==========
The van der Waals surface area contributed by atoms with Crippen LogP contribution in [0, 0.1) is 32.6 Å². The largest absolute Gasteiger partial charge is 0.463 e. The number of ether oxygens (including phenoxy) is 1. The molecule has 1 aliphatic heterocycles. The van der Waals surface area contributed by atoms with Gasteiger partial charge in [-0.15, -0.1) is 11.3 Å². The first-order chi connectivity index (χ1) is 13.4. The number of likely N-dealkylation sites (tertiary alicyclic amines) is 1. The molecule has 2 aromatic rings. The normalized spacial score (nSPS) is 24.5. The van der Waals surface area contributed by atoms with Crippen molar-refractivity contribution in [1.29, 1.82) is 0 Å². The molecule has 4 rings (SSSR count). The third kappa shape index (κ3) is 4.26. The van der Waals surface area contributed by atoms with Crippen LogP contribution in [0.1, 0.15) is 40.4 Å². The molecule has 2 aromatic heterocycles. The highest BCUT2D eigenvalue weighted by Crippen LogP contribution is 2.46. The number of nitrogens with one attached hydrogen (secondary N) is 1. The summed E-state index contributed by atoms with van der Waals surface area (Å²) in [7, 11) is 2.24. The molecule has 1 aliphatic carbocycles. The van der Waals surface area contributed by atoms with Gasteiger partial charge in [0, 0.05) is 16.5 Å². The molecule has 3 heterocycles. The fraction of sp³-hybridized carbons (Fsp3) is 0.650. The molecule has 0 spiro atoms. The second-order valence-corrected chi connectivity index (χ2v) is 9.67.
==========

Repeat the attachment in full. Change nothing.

The van der Waals surface area contributed by atoms with Crippen LogP contribution in [0, 0.1) is 32.6 Å². The largest absolute Gasteiger partial charge is 0.463 e. The number of ether oxygens (including phenoxy) is 1. The molecule has 1 aliphatic heterocycles. The van der Waals surface area contributed by atoms with Gasteiger partial charge in [-0.15, -0.1) is 11.3 Å². The first-order chi connectivity index (χ1) is 13.4. The number of likely N-dealkylation sites (tertiary alicyclic amines) is 1. The molecule has 2 aromatic rings. The normalized spacial score (nSPS) is 24.5. The van der Waals surface area contributed by atoms with Crippen molar-refractivity contribution in [1.29, 1.82) is 0 Å². The molecule has 4 rings (SSSR count). The third kappa shape index (κ3) is 4.26. The van der Waals surface area contributed by atoms with Crippen LogP contribution in [0.1, 0.15) is 40.4 Å². The molecule has 2 aromatic heterocycles. The highest BCUT2D eigenvalue weighted by Crippen LogP contribution is 2.46. The number of nitrogens with one attached hydrogen (secondary N) is 1. The summed E-state index contributed by atoms with van der Waals surface area (Å²) in [7, 11) is 2.24. The molecule has 1 aliphatic carbocycles. The van der Waals surface area contributed by atoms with Gasteiger partial charge in [0, 0.05) is 16.5 Å². The molecule has 3 heterocycles. The fraction of sp³-hybridized carbons (Fsp3) is 0.650. The molecule has 0 spiro atoms. The second-order valence-corrected chi connectivity index (χ2v) is 9.67.